Twenty-five years ago, Ukraine was the world's third-largest nuclear power, with more warheads than the United Kingdom, France and China combined.
The government in Kiev inherited this arsenal after the breakup of the Soviet Union, finding itself in possession of an estimated 5,000 nuclear weapons, more than 170 intercontinental ballistic missiles and several dozen nuclear bombers.
In 1994, Ukraine agreed to dismantle this stockpile in return for a promise from Russia that the country wouldn't be attacked.
But after Russian forces fired at and seized three Ukrainian naval vessels on Sunday, Kiev has pointed to this deal and suggested that the U.S. and Europe should do more to protect it against the vastly superior Russian military.
For months Ukraine has accused Russia of restricting access to its own ports in the nearby Sea of Azov, alleging the Kremlin wants to turn it into a Russian lake.
But the attack on the vessels and detention of their crews brought the relationship between the neighbors to a new low. Ukraine says the incident occurred in international waters.
Ukraine insists Moscow is again blockading the sea, something Moscow denies. Russia says it merely needs to inspect all ships passing through as a security measure to protect a $3.6 billion bridge it's built across the Kerch Strait from its mainland to Crimea, which it annexed in 2014.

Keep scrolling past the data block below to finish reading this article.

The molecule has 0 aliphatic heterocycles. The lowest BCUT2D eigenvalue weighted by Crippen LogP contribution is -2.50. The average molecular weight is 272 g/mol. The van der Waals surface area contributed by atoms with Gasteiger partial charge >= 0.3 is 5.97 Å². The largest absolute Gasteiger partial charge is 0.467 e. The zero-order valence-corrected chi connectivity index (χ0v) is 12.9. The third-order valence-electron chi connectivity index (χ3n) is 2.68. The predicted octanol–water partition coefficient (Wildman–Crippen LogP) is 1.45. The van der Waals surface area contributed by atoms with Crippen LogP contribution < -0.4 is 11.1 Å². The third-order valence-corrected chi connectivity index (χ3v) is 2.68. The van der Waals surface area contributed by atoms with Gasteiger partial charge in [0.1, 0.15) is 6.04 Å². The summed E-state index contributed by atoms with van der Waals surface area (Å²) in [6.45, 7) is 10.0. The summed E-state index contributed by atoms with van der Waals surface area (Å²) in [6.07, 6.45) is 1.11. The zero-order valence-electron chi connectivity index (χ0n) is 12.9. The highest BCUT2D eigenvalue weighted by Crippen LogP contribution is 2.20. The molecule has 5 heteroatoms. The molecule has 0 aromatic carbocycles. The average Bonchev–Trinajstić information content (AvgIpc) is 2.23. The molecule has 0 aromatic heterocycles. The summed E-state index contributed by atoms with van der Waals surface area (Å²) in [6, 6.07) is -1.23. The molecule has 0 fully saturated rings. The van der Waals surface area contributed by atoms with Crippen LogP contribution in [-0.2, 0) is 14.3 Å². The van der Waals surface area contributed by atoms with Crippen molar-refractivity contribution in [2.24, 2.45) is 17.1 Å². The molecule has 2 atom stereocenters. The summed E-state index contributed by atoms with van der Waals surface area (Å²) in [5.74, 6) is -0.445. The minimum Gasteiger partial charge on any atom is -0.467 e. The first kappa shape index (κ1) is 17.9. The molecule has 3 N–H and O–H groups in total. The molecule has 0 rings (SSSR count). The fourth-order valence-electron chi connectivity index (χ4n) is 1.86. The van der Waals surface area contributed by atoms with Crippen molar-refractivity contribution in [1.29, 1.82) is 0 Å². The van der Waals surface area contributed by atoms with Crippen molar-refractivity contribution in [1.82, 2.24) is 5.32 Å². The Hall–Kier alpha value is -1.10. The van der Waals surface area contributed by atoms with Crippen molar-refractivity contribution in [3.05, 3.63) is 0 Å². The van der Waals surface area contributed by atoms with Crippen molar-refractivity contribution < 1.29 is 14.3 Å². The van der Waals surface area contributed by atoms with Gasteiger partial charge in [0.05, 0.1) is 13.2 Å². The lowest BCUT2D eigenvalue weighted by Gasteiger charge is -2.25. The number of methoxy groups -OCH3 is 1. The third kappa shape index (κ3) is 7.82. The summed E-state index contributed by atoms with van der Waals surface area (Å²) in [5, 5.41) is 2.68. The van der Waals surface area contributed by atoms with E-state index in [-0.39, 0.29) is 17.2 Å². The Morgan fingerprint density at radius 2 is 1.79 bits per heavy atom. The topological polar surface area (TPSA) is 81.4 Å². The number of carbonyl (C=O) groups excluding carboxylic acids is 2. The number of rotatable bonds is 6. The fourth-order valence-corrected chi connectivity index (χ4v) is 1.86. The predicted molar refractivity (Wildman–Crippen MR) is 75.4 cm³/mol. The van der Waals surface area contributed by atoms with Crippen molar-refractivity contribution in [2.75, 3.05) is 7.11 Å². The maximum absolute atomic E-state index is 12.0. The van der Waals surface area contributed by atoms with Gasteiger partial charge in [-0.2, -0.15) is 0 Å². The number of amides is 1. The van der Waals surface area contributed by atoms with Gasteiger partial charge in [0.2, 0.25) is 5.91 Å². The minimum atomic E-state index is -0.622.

It’s against this backdrop that Ukraine has invoked the Budapest Memorandum on Security Assurances, which was signed in 1994 by Ukraine, Russia, the U.S. and U.K.
"Ukraine gave up the third-largest nuclear arsenal" in the world, Ukrainian lawyer and human rights activist Stanislav Batryn told UkrLifeTV this week. "Today Russia violated the territorial integrity of Ukraine and is in fact starting a Third World War."
After declaring independence in 1991, Ukraine found itself with thousands of Soviet nuclear weapons that were still controlled by Russian systems.
The U.S. was extremely worried about the potential emergence of another nuclear power with ICBMs designed to target the U.S. and its allies. So Washington brokered the agreement and paid half a billion dollars for Ukraine to pass these weapons to Russia to be dismantled.
In return, Russia, the U.S. and the U.K. agreed to "refrain from the threat or use of force" against Ukraine and to respect its "independence and sovereignty and the existing borders." Belarus and Kazakhstan also gave up their smaller stockpiles in exchange for the same promises.
When Russia annexed Crimea in 2014, it was widely accepted that this agreement had been violated. After this week's clash on the Black Sea, Ukraine used the memorandum as a rallying cry.
"We are appealing the entire pro-Ukrainian world coalition — we have to join our efforts," Ukrainian President Petro Poroshenko said Monday. "We are appealing to our partners in Budapest Memorandum that took on obligations to defend the sovereignty and territorial integrity."
Russian President Vladimir Putin's explanation in 2014 was that the memorandum had been agreed with a previous Ukrainian government, so was no longer valid. Most observers dismissed this as ridiculous; if agreements expired with the governments that signed them, then countless important treaties throughout history would be now void.